Vaccinations have long been a routine part of practice in late summer and early fall for pediatricians and family physicians.
Back to school brings enrollment vaccination requirements and sports physicals, as well as the opportunity to bring young patients up to date on recommended vaccinations. For years, childhood vaccinations have been largely unremarkable and uncontroversial—but not this year.
Questions over whether children should be vaccinated against COVID-19, the danger posed by the fast-spreading delta variant, reluctant and sometimes hostile parents, and the involvement of political bodies from local school boards to state legislatures promise to make this a fall like no other.
Anyone who doubts this has only to look at what happened recently in Tennessee. Under pressure from Republican state legislators, the state health department has banned all child vaccination outreach efforts — not just COVID-19 programs — and fired the state’s top vaccination official.
Think about that for a moment. In Tennessee, anti-immunization hysteria over COVID-19 could lead to fewer vaccinations for rotavirus, hepatitis A, influenza, and other diseases.
Currently, the Pfizer and Moderna vaccines are approved for 12- to 17-year-olds and clinical trials are underway, testing mRNA vaccines for kids between the ages of 6 months to 11 years. The first request for emergency authorization should arrive at the FDA in September or October.
The need is real. Children represented 14.2 percent of all U.S. COVID cases in July, up from 2 percent in April 2020, according to the American Academy of Pediatrics. More than 4 million children in the U.S. have contracted COVID-19 and more than 340 have died. Another 4,200 developed MIS-C, a potentially fatal inflammatory syndrome that occurs after COVID infection.
It is incumbent on physicians to do everything in their power to make sure eligible children are vaccinated. But doctors shouldn’t address this crisis on a piecemeal basis or wait until fall to act.
The first step is for physicians to compile a registry of their pediatric patients eligible to receive the COVID-19 vaccination. Then, using surveys, emailed questionnaires, and text outreach programs, they should determine which children have been fully or partially vaccinated and which have not.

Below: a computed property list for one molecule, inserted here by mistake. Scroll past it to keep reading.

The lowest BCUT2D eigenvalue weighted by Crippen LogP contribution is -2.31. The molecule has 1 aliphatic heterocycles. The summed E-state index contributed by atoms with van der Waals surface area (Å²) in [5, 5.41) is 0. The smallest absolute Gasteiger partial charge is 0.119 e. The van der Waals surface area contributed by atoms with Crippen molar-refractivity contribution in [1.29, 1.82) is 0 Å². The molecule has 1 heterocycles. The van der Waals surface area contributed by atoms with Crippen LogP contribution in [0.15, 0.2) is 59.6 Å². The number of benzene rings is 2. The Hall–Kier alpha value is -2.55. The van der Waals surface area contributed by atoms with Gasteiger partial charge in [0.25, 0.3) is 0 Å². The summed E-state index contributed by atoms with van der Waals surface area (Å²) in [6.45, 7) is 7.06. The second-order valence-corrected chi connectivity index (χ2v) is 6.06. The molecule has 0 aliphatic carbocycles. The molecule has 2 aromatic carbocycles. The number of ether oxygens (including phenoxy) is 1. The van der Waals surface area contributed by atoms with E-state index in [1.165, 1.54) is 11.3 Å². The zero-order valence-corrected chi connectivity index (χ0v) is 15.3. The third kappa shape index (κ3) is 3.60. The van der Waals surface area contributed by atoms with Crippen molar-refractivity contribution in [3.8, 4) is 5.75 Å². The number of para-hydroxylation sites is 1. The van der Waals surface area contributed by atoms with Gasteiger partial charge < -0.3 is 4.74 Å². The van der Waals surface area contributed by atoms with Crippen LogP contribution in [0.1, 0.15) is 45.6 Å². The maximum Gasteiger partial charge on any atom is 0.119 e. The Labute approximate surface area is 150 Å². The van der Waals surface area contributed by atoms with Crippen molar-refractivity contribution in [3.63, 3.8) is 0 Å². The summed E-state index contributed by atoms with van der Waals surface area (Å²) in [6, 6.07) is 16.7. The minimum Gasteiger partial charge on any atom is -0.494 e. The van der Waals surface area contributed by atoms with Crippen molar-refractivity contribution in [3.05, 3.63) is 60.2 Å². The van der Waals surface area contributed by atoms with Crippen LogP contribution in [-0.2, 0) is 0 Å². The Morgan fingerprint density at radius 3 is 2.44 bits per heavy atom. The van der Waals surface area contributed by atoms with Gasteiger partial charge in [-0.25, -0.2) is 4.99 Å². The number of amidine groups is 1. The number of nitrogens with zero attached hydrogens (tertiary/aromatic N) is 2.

The next step is to contact the parents of youngsters who are unvaccinated or partly vaccinated and attempt to convince them that their children need to be vaccinated, whether by their own doctor or at another site.
There are several digital tools that can make this outreach more efficient and less labor-intensive for office staff than mailing postcards or making phone calls. Automated texts and emails allow multiple and repeated points of contact and can direct parents to online sites with the most relevant information on why children should be vaccinated.
While opposition to the vaccine may be hardening, pediatricians and family physicians enjoy an advantage the CDC and Dr. Fauci may not: namely, they are liked and trusted by patients. In general, parents look to personal physicians for guidance and usually follow their advice on health care for their children. Doctors can use that trust to convince skeptical parents of the benefits of getting their children vaccinated.
Even the medical office setting can be an advantage. Unlike a bustling pharmacy or a crowded mass vaccination site, a doctor’s office offers a low-key, familiar environment, one in which a parent might be more open to counseling.
Of course, that trusting relationship will not suffice in all cases. Some parents who wouldn’t balk at MMR or DTaP vaccinations will oppose COVID-19 shots for a variety of reasons: doubts about the reality of the virus and how much danger it poses to children or child transmission to vulnerable adults, political ideologies, and religion can figure into that opposition.
The initial outreach to parents is likely to show the greatest results. Some parents will need only a reminder or some gentle persuasion to agree to vaccination. Others will be convinced by restrictions that schools place on unvaccinated students. However, as the numbers of vaccinated patients grow, the parental holdouts may be unreceptive to the vaccine and determined not to comply.
Unfortunately, there is no universal, foolproof method for persuading parents to have their children vaccinated. However, there are some best practices to follow:
- Don’t overwhelm the parents with information or demand that they permit the vaccination. Chances are they’re already feeling pressured or beleaguered, and they will not react well to a hard sell from their physician.
- Listen to their concerns. Ask them exactly what they are worried about, and don’t dismiss their fears. Respond to their questions with simple, dispassionate, and factual answers.
- If they are still reluctant, ask if you can revisit the topic with them again in another month or so. Realize that this process might take some time.
- Offer to have them speak to parents who have had their children vaccinated.
- Have some well-written materials available or a website they can go to for reliable information on this topic.
In the near term, physicians in general and pediatricians, in particular, should update their vaccine registry monthly to stay current and to concentrate efforts on the COVID-19 vaccine holdouts. These same physicians will realize that they’re not going to succeed in every case because there are limits to their powers of persuasion. Don’t be discouraged! Instead, physicians and nurses will treasure every victory because they are doing incredibly important work at a historical time.
Rich Parker is an internal medicine physician.
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